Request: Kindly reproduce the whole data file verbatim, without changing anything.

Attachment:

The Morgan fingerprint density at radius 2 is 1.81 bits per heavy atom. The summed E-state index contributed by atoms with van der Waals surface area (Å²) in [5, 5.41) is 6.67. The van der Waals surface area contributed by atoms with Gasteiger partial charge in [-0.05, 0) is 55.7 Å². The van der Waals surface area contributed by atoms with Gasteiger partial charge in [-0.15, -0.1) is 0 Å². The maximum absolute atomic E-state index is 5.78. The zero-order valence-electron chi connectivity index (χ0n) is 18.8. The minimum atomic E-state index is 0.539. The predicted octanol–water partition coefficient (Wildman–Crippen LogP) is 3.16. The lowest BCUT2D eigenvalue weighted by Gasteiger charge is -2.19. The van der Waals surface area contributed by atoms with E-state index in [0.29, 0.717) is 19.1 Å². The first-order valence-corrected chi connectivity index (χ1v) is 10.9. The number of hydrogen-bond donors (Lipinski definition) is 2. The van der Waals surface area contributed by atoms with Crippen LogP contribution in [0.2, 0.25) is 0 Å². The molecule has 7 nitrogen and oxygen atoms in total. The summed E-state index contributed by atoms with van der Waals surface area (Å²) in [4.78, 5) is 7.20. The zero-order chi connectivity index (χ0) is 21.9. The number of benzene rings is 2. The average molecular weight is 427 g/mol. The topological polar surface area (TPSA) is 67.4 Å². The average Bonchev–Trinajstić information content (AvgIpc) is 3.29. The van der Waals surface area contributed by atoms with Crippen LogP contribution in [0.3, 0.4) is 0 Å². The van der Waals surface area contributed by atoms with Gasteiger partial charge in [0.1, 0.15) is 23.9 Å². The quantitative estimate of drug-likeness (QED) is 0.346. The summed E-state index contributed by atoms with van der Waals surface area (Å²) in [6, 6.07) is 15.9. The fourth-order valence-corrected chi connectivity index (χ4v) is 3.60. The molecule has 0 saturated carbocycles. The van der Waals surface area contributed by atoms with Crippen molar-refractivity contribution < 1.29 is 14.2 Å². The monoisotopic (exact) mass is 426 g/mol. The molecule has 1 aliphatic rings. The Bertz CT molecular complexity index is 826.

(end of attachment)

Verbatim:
The Morgan fingerprint density at radius 2 is 1.81 bits per heavy atom. The summed E-state index contributed by atoms with van der Waals surface area (Å²) in [5, 5.41) is 6.67. The van der Waals surface area contributed by atoms with Gasteiger partial charge in [-0.05, 0) is 55.7 Å². The van der Waals surface area contributed by atoms with Gasteiger partial charge in [-0.15, -0.1) is 0 Å². The maximum absolute atomic E-state index is 5.78. The zero-order valence-electron chi connectivity index (χ0n) is 18.8. The minimum atomic E-state index is 0.539. The predicted octanol–water partition coefficient (Wildman–Crippen LogP) is 3.16. The lowest BCUT2D eigenvalue weighted by Gasteiger charge is -2.19. The van der Waals surface area contributed by atoms with E-state index in [0.29, 0.717) is 19.1 Å². The first-order valence-corrected chi connectivity index (χ1v) is 10.9. The number of hydrogen-bond donors (Lipinski definition) is 2. The van der Waals surface area contributed by atoms with Crippen LogP contribution in [0.2, 0.25) is 0 Å². The molecule has 7 nitrogen and oxygen atoms in total. The summed E-state index contributed by atoms with van der Waals surface area (Å²) in [4.78, 5) is 7.20. The zero-order chi connectivity index (χ0) is 21.9. The number of benzene rings is 2. The average molecular weight is 427 g/mol. The topological polar surface area (TPSA) is 67.4 Å². The average Bonchev–Trinajstić information content (AvgIpc) is 3.29. The van der Waals surface area contributed by atoms with Crippen LogP contribution in [0.3, 0.4) is 0 Å². The van der Waals surface area contributed by atoms with Gasteiger partial charge in [0.1, 0.15) is 23.9 Å². The quantitative estimate of drug-likeness (QED) is 0.346. The summed E-state index contributed by atoms with van der Waals surface area (Å²) in [6, 6.07) is 15.9. The fourth-order valence-corrected chi connectivity index (χ4v) is 3.60. The molecule has 0 saturated carbocycles. The van der Waals surface area contributed by atoms with Crippen molar-refractivity contribution < 1.29 is 14.2 Å². The monoisotopic (exact) mass is 426 g/mol. The molecule has 1 aliphatic rings. The Bertz CT molecular complexity index is 826.